What is the role of cybersecurity in the conduct of war and ongoing security operations? Policymakers, academics, and journalists often think of cybersecurity as a single domain problem. That is to say, they view cyber operations as taking place solely within its own domain—one that is separate from land, sea, air or space. This perspective, however, overlooks the fact that computer systems and networks pervade society and the physical environment, and are present to some degree in all physical environs and across the three levels of war (strategic, operational, and tactical). Modern militaries employ forces in a “joint” manner, combining the specific platforms and technologies of different services to achieve a more effective force. National security policymakers should similarly see both kinetic and cyber capabilities as part of a broad set of tools available to achieve their objectives. Thinking of cybersecurity as a limited or separate space, wholly distinct from the other domains of conflict, limits the potential for understanding its strategic utility...

 
Understanding Cybersecurity - Part 4 | Internet Security Governance
Policy Papers - October 2, 2015
 

Internet Security Governance covers the policy challenges that arise from building and governing security in the Internet’s architecture and key protocols. It is not a description of security for computers and networks (Information Assurance),  how to manage the negotiated structure and key functions of the Internet (Internet Governance), or the pursuit of criminal groups and other threat actors (Cyber Crime). Internet Security Governance is the discussion of defensively oriented technical and legal topics that cross national boundaries and/or involve security of the underlying protocols and hardware which make up the Internet...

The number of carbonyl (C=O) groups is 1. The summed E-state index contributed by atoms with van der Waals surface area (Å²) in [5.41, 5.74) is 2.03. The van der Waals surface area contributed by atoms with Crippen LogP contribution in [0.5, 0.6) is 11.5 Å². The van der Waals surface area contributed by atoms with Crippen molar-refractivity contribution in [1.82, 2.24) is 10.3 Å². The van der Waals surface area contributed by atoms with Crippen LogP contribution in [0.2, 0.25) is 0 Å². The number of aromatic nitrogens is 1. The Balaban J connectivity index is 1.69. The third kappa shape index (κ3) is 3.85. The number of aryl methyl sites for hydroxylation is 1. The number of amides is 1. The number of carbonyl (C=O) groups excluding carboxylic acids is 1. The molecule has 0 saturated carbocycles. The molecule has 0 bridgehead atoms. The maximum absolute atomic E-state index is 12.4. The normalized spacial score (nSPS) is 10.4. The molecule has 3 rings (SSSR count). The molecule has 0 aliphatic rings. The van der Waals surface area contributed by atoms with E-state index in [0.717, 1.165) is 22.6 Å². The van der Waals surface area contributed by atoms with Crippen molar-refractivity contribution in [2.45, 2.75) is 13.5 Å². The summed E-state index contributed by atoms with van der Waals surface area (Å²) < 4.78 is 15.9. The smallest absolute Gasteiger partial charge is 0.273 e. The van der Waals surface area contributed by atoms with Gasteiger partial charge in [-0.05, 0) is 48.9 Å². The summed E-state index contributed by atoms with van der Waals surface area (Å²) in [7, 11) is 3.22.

The War Against ISIS Through Social Media
Policy Papers - July 7, 2015
 

On July 7, the American Foreign Policy Council (AFPC) held the fourth installment of its Defense Technology Program’s Understanding Cybersecurity lunch briefing series for Congressional Staffers. This event, entitled, “How the Caliphate is Communicating:” Understanding and Countering the Islamic State’s Messaging outlined how and why the Islamic State has been winning the “war of ideas” through the use of social media, and how the group is using social media to further its operations...

 
 
Understanding Cybersecurity - Part 3 | Cyber Crime
Policy Papers - June 30, 2015
 

Cyber crime covers a wide range of activities that includes theft, fraud and harassment; stealing valuable intellectual property as part of industrial espionage; committing financial fraud and credit card theft; and disrupting internet services for ideological goals (“hacktivism”). The crimes target both firms and consumers, and while they rarely result in physical harm or property damage, there can still be severe consequences...